Steve White, Acting PCVC, Community Peer Mentor Coordinators and Volunteers.
Durham Police, Crime & Victims' Commissioner and Durham Police’s work in helping the most vulnerable people in their communities has been rewarded with ‘highly commended’ recognition in the inaugral World Class Policing Awards, last night.
The project beat off competition from 54 finalists, drawn from more than 100 outstanding entries from across the globe, to win a highly commended prize at the new event recognising outstanding police work from across the world.
Jim Cunningham, Peer Mentor Co-ordinator said: "Receiving this award is a true reflection of all the outstanding work to support vulnerable and isolated people, by our dedicated and hardworking team, along with our amazing and talented volunteers."
The unique project has reduced demand on front line policing while empowering vulnerable and isolated people affected by mental health issues, victims of crime, neighbourly disputes, and anti-social behaviour to not feel let down by society and professional frontline services.
Steve White, Acting Police Crime and Victims Commissioner said: “A huge congratulations to the Community Peer Mentor team for being highly commended at the first World Class Policing Awards. This fantastic scheme helps to turn the lives of clients around and improve their life chances, as well as helping to reduce demand on our services.”The project aims to reduce the pressure on frontline emergency services, and local councils by engaging with those who make frequent calls to these services and reducing the severity and frequency of the calls.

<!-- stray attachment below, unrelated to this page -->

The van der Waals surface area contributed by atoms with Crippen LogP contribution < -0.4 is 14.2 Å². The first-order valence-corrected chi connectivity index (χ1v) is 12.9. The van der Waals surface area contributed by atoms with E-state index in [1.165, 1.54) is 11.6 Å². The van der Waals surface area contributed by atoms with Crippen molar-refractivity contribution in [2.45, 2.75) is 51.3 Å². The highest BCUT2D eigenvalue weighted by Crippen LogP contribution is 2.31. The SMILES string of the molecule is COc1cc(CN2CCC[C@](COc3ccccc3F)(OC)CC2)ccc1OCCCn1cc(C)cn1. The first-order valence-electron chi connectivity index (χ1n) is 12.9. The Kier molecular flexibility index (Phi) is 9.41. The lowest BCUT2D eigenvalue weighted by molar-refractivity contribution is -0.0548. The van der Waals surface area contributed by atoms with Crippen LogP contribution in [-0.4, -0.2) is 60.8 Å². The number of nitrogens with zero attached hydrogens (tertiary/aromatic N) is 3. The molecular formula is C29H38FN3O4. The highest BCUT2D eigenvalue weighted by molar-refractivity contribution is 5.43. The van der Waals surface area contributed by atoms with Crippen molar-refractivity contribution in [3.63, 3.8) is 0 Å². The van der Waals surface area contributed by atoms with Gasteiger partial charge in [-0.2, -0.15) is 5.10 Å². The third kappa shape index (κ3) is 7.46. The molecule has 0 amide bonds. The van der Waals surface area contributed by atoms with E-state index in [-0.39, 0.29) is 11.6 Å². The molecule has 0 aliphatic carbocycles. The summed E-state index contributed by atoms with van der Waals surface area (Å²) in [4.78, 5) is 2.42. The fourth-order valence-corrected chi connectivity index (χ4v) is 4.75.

The Peer Mentors Scheme saw 450 people supported by mentors with life experience, reducing mental health calls to the police and improving their mental and physical wellbeing. More than 39,000 police staff hours have been saved, resulting in huge savings for the force while there’s been a reduction in poor behaviour in communities in the county.
Judges commented that this programme “demonstrates so many of the characteristics of World Class Policing.”
A spokesman from the Awards added: “It is high impact both in terms of the public and victims, it involves some of the most marginalised people themselves in the delivery of a service that changes lives, it makes a well-argued case for having an impact on staff wellbeing and it is genuinely creative and innovative in its design.”
“This is an excellent example of a progressive approach to trying to get offenders and potential offenders out of a life of crime by taking time to deal with the issues they are facing, and thereby increasing the confidence in local police and a feeling of safety in the local community.”
The Awards specifically recognise and celebrate the collaborative nature of policing - whether that is a brilliant investigation, a business change project or a multi-agency partnership - in delivering the most effective and efficient way to protect our communities and keep them safe.
More information about the awards can be found at www.worldclasspolicing.com
Posted on Friday 15th November 2019